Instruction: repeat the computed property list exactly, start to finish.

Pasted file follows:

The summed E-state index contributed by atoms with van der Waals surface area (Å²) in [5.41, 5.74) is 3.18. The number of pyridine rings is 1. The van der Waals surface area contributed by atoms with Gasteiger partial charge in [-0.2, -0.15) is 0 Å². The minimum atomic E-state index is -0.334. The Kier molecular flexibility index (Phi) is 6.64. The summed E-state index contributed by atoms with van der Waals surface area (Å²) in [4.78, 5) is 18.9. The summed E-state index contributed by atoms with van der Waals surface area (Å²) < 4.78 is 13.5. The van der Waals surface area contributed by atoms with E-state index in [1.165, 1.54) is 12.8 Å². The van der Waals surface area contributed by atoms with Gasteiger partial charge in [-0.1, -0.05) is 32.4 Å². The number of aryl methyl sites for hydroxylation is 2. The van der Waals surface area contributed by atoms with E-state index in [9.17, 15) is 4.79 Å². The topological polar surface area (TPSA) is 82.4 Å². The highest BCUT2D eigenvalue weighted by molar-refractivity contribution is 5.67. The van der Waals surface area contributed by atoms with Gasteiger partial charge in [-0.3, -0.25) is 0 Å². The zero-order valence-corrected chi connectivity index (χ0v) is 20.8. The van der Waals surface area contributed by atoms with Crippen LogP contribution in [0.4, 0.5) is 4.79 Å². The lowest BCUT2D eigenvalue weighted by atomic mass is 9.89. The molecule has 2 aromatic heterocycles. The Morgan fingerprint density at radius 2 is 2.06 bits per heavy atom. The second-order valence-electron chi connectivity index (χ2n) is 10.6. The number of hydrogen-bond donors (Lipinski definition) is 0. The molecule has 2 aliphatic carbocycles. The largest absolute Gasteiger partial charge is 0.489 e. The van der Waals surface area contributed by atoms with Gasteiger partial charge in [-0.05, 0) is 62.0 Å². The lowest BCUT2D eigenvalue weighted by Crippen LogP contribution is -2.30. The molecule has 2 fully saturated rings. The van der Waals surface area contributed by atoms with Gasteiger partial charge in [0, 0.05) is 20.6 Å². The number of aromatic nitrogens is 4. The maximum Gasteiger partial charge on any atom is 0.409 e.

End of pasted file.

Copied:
The summed E-state index contributed by atoms with van der Waals surface area (Å²) in [5.41, 5.74) is 3.18. The number of pyridine rings is 1. The van der Waals surface area contributed by atoms with Gasteiger partial charge in [-0.2, -0.15) is 0 Å². The minimum atomic E-state index is -0.334. The Kier molecular flexibility index (Phi) is 6.64. The summed E-state index contributed by atoms with van der Waals surface area (Å²) in [4.78, 5) is 18.9. The summed E-state index contributed by atoms with van der Waals surface area (Å²) < 4.78 is 13.5. The van der Waals surface area contributed by atoms with E-state index in [1.165, 1.54) is 12.8 Å². The van der Waals surface area contributed by atoms with Gasteiger partial charge in [-0.1, -0.05) is 32.4 Å². The number of aryl methyl sites for hydroxylation is 2. The van der Waals surface area contributed by atoms with E-state index in [9.17, 15) is 4.79 Å². The topological polar surface area (TPSA) is 82.4 Å². The highest BCUT2D eigenvalue weighted by molar-refractivity contribution is 5.67. The van der Waals surface area contributed by atoms with Gasteiger partial charge in [-0.3, -0.25) is 0 Å². The zero-order valence-corrected chi connectivity index (χ0v) is 20.8. The van der Waals surface area contributed by atoms with Crippen LogP contribution in [0.4, 0.5) is 4.79 Å². The lowest BCUT2D eigenvalue weighted by atomic mass is 9.89. The molecule has 2 aromatic heterocycles. The Morgan fingerprint density at radius 2 is 2.06 bits per heavy atom. The second-order valence-electron chi connectivity index (χ2n) is 10.6. The number of hydrogen-bond donors (Lipinski definition) is 0. The molecule has 2 aliphatic carbocycles. The largest absolute Gasteiger partial charge is 0.489 e. The van der Waals surface area contributed by atoms with Gasteiger partial charge in [-0.05, 0) is 62.0 Å². The lowest BCUT2D eigenvalue weighted by Crippen LogP contribution is -2.30. The molecule has 2 fully saturated rings. The van der Waals surface area contributed by atoms with Gasteiger partial charge in [0, 0.05) is 20.6 Å². The number of aromatic nitrogens is 4. The maximum Gasteiger partial charge on any atom is 0.409 e.